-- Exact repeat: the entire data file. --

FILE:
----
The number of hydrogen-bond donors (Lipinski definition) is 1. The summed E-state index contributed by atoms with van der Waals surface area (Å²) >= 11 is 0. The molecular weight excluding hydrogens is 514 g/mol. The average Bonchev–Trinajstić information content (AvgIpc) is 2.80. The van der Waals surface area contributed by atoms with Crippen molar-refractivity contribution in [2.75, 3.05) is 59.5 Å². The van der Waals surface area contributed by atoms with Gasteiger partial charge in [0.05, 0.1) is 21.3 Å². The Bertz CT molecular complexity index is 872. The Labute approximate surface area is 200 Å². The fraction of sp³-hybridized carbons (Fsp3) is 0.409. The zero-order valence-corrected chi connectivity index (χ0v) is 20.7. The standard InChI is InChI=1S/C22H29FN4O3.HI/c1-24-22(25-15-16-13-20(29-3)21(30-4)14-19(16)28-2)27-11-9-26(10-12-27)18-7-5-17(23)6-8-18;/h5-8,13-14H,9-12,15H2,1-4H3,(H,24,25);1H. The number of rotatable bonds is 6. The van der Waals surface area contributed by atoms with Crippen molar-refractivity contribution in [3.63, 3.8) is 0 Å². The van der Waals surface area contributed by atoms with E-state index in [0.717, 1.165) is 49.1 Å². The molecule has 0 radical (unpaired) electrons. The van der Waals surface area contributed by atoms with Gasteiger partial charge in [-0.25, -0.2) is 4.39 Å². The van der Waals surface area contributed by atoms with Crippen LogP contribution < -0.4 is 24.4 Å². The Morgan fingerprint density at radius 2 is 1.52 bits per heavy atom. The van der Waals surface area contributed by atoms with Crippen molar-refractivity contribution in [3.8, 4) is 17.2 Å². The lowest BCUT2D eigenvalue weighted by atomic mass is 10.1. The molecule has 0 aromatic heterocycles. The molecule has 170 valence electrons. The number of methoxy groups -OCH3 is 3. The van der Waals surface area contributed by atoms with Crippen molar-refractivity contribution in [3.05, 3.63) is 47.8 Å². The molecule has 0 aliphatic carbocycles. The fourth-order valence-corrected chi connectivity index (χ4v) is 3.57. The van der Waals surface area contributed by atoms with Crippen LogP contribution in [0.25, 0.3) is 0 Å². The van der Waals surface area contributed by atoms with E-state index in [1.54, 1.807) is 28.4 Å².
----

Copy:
The number of hydrogen-bond donors (Lipinski definition) is 1. The summed E-state index contributed by atoms with van der Waals surface area (Å²) >= 11 is 0. The molecular weight excluding hydrogens is 514 g/mol. The average Bonchev–Trinajstić information content (AvgIpc) is 2.80. The van der Waals surface area contributed by atoms with Crippen molar-refractivity contribution in [2.75, 3.05) is 59.5 Å². The van der Waals surface area contributed by atoms with Gasteiger partial charge in [0.05, 0.1) is 21.3 Å². The Bertz CT molecular complexity index is 872. The Labute approximate surface area is 200 Å². The fraction of sp³-hybridized carbons (Fsp3) is 0.409. The zero-order valence-corrected chi connectivity index (χ0v) is 20.7. The standard InChI is InChI=1S/C22H29FN4O3.HI/c1-24-22(25-15-16-13-20(29-3)21(30-4)14-19(16)28-2)27-11-9-26(10-12-27)18-7-5-17(23)6-8-18;/h5-8,13-14H,9-12,15H2,1-4H3,(H,24,25);1H. The number of rotatable bonds is 6. The van der Waals surface area contributed by atoms with Crippen molar-refractivity contribution in [3.63, 3.8) is 0 Å². The van der Waals surface area contributed by atoms with E-state index in [0.717, 1.165) is 49.1 Å². The molecule has 0 radical (unpaired) electrons. The van der Waals surface area contributed by atoms with Gasteiger partial charge in [-0.25, -0.2) is 4.39 Å². The van der Waals surface area contributed by atoms with Crippen LogP contribution < -0.4 is 24.4 Å². The Morgan fingerprint density at radius 2 is 1.52 bits per heavy atom. The van der Waals surface area contributed by atoms with Crippen molar-refractivity contribution in [3.8, 4) is 17.2 Å². The lowest BCUT2D eigenvalue weighted by atomic mass is 10.1. The molecule has 0 aromatic heterocycles. The molecule has 170 valence electrons. The number of methoxy groups -OCH3 is 3. The van der Waals surface area contributed by atoms with Crippen molar-refractivity contribution in [3.05, 3.63) is 47.8 Å². The molecule has 0 aliphatic carbocycles. The fourth-order valence-corrected chi connectivity index (χ4v) is 3.57. The van der Waals surface area contributed by atoms with Crippen LogP contribution in [0.25, 0.3) is 0 Å². The van der Waals surface area contributed by atoms with E-state index in [1.54, 1.807) is 28.4 Å².